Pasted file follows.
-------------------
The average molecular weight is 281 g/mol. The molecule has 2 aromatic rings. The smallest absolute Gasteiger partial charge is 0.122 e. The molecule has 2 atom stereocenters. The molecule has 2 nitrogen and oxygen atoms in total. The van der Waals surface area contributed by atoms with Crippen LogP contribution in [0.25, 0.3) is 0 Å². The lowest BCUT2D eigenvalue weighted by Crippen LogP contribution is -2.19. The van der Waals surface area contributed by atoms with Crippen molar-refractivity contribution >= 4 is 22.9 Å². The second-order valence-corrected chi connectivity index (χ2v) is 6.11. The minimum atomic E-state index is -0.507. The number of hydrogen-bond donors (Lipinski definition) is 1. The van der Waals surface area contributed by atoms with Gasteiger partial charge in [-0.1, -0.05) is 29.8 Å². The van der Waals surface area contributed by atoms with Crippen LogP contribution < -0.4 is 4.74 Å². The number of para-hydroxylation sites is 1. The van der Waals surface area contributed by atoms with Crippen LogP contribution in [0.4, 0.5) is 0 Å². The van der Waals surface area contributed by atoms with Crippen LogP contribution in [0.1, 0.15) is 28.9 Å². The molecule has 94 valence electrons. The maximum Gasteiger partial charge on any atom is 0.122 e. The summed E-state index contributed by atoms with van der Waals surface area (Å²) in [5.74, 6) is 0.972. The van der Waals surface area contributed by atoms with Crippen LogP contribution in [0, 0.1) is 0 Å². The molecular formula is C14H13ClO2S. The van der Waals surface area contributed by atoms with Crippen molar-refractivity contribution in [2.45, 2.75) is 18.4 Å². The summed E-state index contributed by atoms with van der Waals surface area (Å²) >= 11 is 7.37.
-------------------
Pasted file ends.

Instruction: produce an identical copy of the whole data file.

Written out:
The average molecular weight is 281 g/mol. The molecule has 2 aromatic rings. The smallest absolute Gasteiger partial charge is 0.122 e. The molecule has 2 atom stereocenters. The molecule has 2 nitrogen and oxygen atoms in total. The van der Waals surface area contributed by atoms with Crippen LogP contribution in [0.25, 0.3) is 0 Å². The lowest BCUT2D eigenvalue weighted by Crippen LogP contribution is -2.19. The van der Waals surface area contributed by atoms with Crippen molar-refractivity contribution >= 4 is 22.9 Å². The second-order valence-corrected chi connectivity index (χ2v) is 6.11. The minimum atomic E-state index is -0.507. The number of hydrogen-bond donors (Lipinski definition) is 1. The van der Waals surface area contributed by atoms with Gasteiger partial charge in [-0.1, -0.05) is 29.8 Å². The van der Waals surface area contributed by atoms with Crippen LogP contribution < -0.4 is 4.74 Å². The number of para-hydroxylation sites is 1. The van der Waals surface area contributed by atoms with Crippen LogP contribution in [0.4, 0.5) is 0 Å². The van der Waals surface area contributed by atoms with Crippen LogP contribution in [0.1, 0.15) is 28.9 Å². The molecule has 94 valence electrons. The maximum Gasteiger partial charge on any atom is 0.122 e. The summed E-state index contributed by atoms with van der Waals surface area (Å²) in [5.74, 6) is 0.972. The van der Waals surface area contributed by atoms with Crippen LogP contribution in [0, 0.1) is 0 Å². The molecular formula is C14H13ClO2S. The van der Waals surface area contributed by atoms with Crippen molar-refractivity contribution in [2.45, 2.75) is 18.4 Å². The summed E-state index contributed by atoms with van der Waals surface area (Å²) >= 11 is 7.37.